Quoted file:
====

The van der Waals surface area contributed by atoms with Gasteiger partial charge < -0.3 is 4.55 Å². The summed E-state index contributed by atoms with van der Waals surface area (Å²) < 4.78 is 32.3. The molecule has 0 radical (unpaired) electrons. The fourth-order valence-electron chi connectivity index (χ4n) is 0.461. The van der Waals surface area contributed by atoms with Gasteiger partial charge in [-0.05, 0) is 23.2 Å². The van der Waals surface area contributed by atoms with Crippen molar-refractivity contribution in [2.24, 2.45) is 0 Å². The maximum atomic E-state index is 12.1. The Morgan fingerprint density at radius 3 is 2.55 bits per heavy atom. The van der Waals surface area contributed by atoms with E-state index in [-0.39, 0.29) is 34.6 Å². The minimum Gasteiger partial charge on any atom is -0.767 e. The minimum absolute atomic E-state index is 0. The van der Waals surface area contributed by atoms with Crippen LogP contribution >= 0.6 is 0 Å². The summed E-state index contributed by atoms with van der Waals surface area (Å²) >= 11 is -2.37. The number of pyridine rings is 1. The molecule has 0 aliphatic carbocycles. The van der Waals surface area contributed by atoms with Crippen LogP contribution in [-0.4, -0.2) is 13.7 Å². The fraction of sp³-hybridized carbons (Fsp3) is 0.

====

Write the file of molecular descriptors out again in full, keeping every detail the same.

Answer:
The van der Waals surface area contributed by atoms with Gasteiger partial charge < -0.3 is 4.55 Å². The summed E-state index contributed by atoms with van der Waals surface area (Å²) < 4.78 is 32.3. The molecule has 0 radical (unpaired) electrons. The fourth-order valence-electron chi connectivity index (χ4n) is 0.461. The van der Waals surface area contributed by atoms with Gasteiger partial charge in [-0.05, 0) is 23.2 Å². The van der Waals surface area contributed by atoms with Crippen molar-refractivity contribution in [2.24, 2.45) is 0 Å². The maximum atomic E-state index is 12.1. The Morgan fingerprint density at radius 3 is 2.55 bits per heavy atom. The van der Waals surface area contributed by atoms with E-state index in [-0.39, 0.29) is 34.6 Å². The minimum Gasteiger partial charge on any atom is -0.767 e. The minimum absolute atomic E-state index is 0. The van der Waals surface area contributed by atoms with Crippen LogP contribution >= 0.6 is 0 Å². The summed E-state index contributed by atoms with van der Waals surface area (Å²) >= 11 is -2.37. The number of pyridine rings is 1. The molecule has 0 aliphatic carbocycles. The van der Waals surface area contributed by atoms with Crippen LogP contribution in [-0.4, -0.2) is 13.7 Å². The fraction of sp³-hybridized carbons (Fsp3) is 0.